The Competition and Markets authority in the UK is having a look at the proposed purchase of Activision Blizzard by Microsoft, which at $68.7 billion would be the biggest deal in the history of gaming.

If it goes through the acquisition would bring huge gaming franchises from the Activision, Blizzard and King studios including Warcraft, Diablo, Overwatch, Call of Duty and Candy Crush, under Microsoft’s umbrella. The purchase is for $95.00 per share, in an all-cash transaction valued at $68.7 billion, inclusive of Activision Blizzard’s net cash, and is the largest deal the gaming sector has seen.

The CMA is classifying the move as a merger and is inviting comments from any interested party as part of its investigation. It says in a statement:


“The Competition and Markets Authority (CMA) is considering whether it is or may be the case that this transaction, if carried into effect, will result in the creation of a relevant merger situation under the merger provisions of the Enterprise Act 2002 and, if so, whether the creation of that situation may be expected to result in a substantial lessening of competition within any market or markets in the United Kingdom for goods or services.”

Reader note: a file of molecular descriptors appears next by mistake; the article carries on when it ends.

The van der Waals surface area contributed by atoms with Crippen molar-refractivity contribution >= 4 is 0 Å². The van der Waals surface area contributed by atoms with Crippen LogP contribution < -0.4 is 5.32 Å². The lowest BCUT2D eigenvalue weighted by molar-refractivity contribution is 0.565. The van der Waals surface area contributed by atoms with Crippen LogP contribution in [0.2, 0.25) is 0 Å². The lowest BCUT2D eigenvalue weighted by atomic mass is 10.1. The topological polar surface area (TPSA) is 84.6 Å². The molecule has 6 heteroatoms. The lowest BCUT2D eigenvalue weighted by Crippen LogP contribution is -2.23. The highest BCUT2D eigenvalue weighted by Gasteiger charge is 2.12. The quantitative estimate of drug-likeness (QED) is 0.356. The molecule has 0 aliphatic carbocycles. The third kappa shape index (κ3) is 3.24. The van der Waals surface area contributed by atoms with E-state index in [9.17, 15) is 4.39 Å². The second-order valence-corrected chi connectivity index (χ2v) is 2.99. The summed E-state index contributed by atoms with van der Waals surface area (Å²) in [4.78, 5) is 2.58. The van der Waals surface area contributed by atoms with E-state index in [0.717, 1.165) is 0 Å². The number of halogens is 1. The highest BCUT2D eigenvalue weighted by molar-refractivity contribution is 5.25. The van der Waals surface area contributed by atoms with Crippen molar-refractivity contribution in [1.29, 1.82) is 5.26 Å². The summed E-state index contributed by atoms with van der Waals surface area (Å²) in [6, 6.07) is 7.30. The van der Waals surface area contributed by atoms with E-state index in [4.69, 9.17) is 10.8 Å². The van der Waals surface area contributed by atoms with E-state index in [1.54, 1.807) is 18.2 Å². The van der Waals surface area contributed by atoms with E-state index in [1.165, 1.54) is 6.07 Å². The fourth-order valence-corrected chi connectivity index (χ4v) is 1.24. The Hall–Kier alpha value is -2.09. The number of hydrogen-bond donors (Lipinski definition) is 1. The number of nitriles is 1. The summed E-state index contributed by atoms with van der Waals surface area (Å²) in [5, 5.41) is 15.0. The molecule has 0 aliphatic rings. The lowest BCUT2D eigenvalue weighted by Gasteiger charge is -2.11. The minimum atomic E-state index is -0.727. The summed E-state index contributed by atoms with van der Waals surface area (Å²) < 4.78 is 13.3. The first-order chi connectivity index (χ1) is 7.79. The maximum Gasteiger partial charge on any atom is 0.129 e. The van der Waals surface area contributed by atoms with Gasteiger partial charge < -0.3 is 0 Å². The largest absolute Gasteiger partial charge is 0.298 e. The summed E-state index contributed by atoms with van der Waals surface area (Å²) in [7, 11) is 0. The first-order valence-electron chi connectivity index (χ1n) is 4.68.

Activision Blizzard is itself already a conglomerate of the two titular companies and King, the mobile gaming giant behind Candy Crush – represents a huge amount of IP, development and publishing firepower.  As well as some potential fodder for whatever Microsoft ends up doing with the metaverse, an interesting upshot of the deal might be that it gives Microsoft Game Pass – its subscription based gaming platform which operates almost as a Netflix for games in that you can play them while you have an active account – a shot in the arm.


Games Pass is popular but the list of games isn’t exactly exhaustive, compared to something like Steam. But it could be a different story if it starts getting pumped up with a new influx of Activision Blizzard titles. Since Microsoft could at that point make these titles exclusive, it would seem this could be a likely flashpoint with regards to whether the whole deal is anti-competitive or not.


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